The Most Dangerous Word in English: The N Word

This article is by Sila. She lives in Barcelona, Spain where she teaches English and does translation work. Sila lived in England for five years where she realized that most Spanish speakers’ level of English is very poor, and having struggled with English herself, she wanted to help solve this problem. Her blog (Aprende Inglés-Sila) aims to make learning English funpractical, and entertaining. For more information, check out Sila’s awesome blog!

Si quieres leer este artículo en español, pincha aquí.

I’m going to talk to you about a word that is very tabu. Yes, it is one of those words that YOU CANNOT SAY because it is politically incorrect. I’m going to explain just a little bit about a word that few English speakers even dare to pronounce (very few even dare to think it!!)

The word is so prohibited that it is referred to for its first letter: “The N Word.” They don’t even dare to pronounce the word that starts with “N,” and this is why they call it “the N Word.”

Many of you will have come to the conclusion that I’m referring to the word, “nigger,” Ohhhhhh… I’ve said it! Throw me in jail!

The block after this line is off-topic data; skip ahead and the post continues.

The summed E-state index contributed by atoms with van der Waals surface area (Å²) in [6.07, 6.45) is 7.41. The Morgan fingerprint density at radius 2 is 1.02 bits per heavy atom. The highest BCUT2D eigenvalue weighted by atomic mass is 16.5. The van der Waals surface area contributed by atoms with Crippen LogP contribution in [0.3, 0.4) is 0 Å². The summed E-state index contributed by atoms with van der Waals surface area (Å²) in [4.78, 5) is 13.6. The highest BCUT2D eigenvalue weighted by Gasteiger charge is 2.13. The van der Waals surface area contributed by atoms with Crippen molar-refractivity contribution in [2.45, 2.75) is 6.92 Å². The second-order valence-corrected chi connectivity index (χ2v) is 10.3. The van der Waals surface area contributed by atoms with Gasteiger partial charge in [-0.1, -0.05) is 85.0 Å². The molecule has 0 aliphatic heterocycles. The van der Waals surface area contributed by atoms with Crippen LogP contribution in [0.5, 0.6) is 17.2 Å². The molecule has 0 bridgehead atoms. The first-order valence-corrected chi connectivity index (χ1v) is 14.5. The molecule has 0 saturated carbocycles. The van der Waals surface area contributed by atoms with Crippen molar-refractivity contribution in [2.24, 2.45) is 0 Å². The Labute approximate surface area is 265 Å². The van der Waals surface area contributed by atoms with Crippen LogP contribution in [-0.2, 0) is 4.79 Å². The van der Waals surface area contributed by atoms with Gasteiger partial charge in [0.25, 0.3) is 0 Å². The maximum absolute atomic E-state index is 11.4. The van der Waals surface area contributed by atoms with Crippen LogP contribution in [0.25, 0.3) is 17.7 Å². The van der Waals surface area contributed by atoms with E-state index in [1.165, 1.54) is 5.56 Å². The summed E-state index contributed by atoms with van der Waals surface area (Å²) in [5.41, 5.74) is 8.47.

Yes, in English, this word is totally forbidden, above all in the USA. In the UK it sounds terrible, but not as much as in the United States. In America, I believe they can even turn you in for racism for just mentioning this word.

But this is an English learning blog, and we’re going to go for it (to risk everything), to learn everything about it, from the politically corrrect to the forbidden, because, what good is it to teach you guys English if I can’t immerse myself in the culture of English speakers?

The N Word

The famous  “N WORD” means “NIGGER,” a racist epithet that refers to black people. “Nigger” translates to something like “Preto” in Portuguese, but with a much more offensive connotation. In Spanish, it translates to “Negro de m****” (remember that I’m just teaching English).

IMPORTANT NOTE: Because they seem similar, Portuguese and Spanish speakers often INCORRECTLY translate “negro” for “nigger.” In reality “nigger” has nothing to do with color. In other words, outside of this racist, derrogatory term used by black people and against black people, this word doesn’t exist. The word “negro” in Portuguese and Spanish means black, NOT “nigger.”

This word is prohibited. Do not say it. Don’t even think about saying it out loud! If you say it, you are a bad person and a racist, above all in the USA. And no wonder! This word has been used for years to abuse and ridicule the people that had the darkest skin.

Why is it worse in the United States?

Okay (and this is just a personal opinion), but I think that the reason for this is because of the history of slavery in the United States and their feeling of guilt. Americans are scared shitless of calling blacks “niggers” because their ancestors did it for so much time and such terrible consequences that I wouldn’t even dare either.